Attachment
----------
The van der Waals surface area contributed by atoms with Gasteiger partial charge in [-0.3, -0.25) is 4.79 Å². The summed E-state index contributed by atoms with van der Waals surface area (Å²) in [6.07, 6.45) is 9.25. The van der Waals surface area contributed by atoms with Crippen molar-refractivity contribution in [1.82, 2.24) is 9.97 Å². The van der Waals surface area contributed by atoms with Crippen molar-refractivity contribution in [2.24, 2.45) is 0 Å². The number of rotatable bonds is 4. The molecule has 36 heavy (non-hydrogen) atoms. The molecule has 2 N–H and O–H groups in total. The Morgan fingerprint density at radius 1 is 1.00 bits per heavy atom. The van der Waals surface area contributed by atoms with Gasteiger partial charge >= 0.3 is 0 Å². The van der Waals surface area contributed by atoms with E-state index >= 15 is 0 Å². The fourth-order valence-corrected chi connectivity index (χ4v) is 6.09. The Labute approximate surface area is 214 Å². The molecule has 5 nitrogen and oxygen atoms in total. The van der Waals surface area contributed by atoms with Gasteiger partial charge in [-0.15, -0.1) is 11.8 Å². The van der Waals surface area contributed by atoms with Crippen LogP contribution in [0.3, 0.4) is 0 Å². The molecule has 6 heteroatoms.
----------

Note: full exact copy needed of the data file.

The van der Waals surface area contributed by atoms with Gasteiger partial charge in [-0.3, -0.25) is 4.79 Å². The summed E-state index contributed by atoms with van der Waals surface area (Å²) in [6.07, 6.45) is 9.25. The van der Waals surface area contributed by atoms with Crippen molar-refractivity contribution in [1.82, 2.24) is 9.97 Å². The van der Waals surface area contributed by atoms with Crippen molar-refractivity contribution in [2.24, 2.45) is 0 Å². The number of rotatable bonds is 4. The molecule has 36 heavy (non-hydrogen) atoms. The molecule has 2 N–H and O–H groups in total. The Morgan fingerprint density at radius 1 is 1.00 bits per heavy atom. The van der Waals surface area contributed by atoms with Gasteiger partial charge >= 0.3 is 0 Å². The van der Waals surface area contributed by atoms with E-state index >= 15 is 0 Å². The fourth-order valence-corrected chi connectivity index (χ4v) is 6.09. The Labute approximate surface area is 214 Å². The molecule has 5 nitrogen and oxygen atoms in total. The van der Waals surface area contributed by atoms with Gasteiger partial charge in [-0.15, -0.1) is 11.8 Å². The van der Waals surface area contributed by atoms with Crippen LogP contribution in [0.3, 0.4) is 0 Å². The molecule has 6 heteroatoms.